These days, it is often said that vocations are at stake due to the shortage of candidates for the ordained ministry and for the consecrated life. At the root of this crisis, however, there is a more serious issue, that is, the noticeable change of the general perspective towards priesthood and religious life. The current lack of positive support makes it more difficult for priests and religious to carry out their ministry than before.


Therefore it is more love and prayers that are required for priests and religious in this ever more secularized world. When their holy discipleship is appreciated, nurtured and sustained by the Christian community, it may inspire more young people willingly to con- secrate their lives to the service of the Church and the people of God.


In order to foster more young candidates for the vocation, it is also necessary to help them recognize priests and religious as those who are called to a special task within the Church. When they are cherished as the servants of God, and their special mission is appreciated as one entrusted by God, the beauty of their vocation will shine forth brightly. This may attract other youths to follow their footsteps.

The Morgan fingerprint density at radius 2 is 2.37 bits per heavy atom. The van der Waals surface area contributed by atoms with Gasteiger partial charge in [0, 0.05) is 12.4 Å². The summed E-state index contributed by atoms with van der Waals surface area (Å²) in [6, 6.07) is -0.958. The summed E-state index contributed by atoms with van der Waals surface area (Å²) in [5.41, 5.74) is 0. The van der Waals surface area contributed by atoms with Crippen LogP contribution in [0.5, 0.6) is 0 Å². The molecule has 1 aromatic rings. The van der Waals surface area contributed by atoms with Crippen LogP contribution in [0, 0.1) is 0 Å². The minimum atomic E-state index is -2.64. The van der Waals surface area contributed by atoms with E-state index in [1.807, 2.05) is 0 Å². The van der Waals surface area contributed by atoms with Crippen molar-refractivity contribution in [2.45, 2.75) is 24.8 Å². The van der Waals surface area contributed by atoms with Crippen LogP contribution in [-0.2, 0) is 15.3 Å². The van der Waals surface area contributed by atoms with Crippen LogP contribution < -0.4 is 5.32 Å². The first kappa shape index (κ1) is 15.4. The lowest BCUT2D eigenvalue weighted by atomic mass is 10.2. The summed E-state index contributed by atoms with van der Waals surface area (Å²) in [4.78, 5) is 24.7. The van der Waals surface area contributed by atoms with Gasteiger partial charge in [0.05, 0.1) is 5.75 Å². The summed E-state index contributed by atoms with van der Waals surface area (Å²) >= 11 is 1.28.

Love and prayers are needed for the further sanctification of priests and religious to evoke the beauty of their vocation. In addition, let us pray ardently that many young peo- ple will dedicate their whole lives to God.

 

Fr. Thomas Aquinas Kim Joon Chul
Executive Secretary of the CBCK

 

 


 

 

2016 Spring General Assembly of the CBCK



The Catholic Bishops' Conference of Korea (CBCK) held its 2016 Spring General Assembly at the Conference Hall of the Catholic Conference of Korea (CCK) from March 14 to 17, 2016 and made the following decisions:


1. The bishops decided to submit to the Apostolic See for its confirmation, the draft Korean Version of the liturgical texts, submitted by the CBCK Commit- tee for Liturgy. The original Latin texts are Ordo Consecrationis Virginum (1978), Ordo Benedictionis Abbatis et Abbatissae (1978), Ordo Coronandi Imaginem Beatae Mariae Virginis (1981), De Exorcismis et Supplication- ibus Quibusdam (2004), and Ordo Exse- quiarum (1969).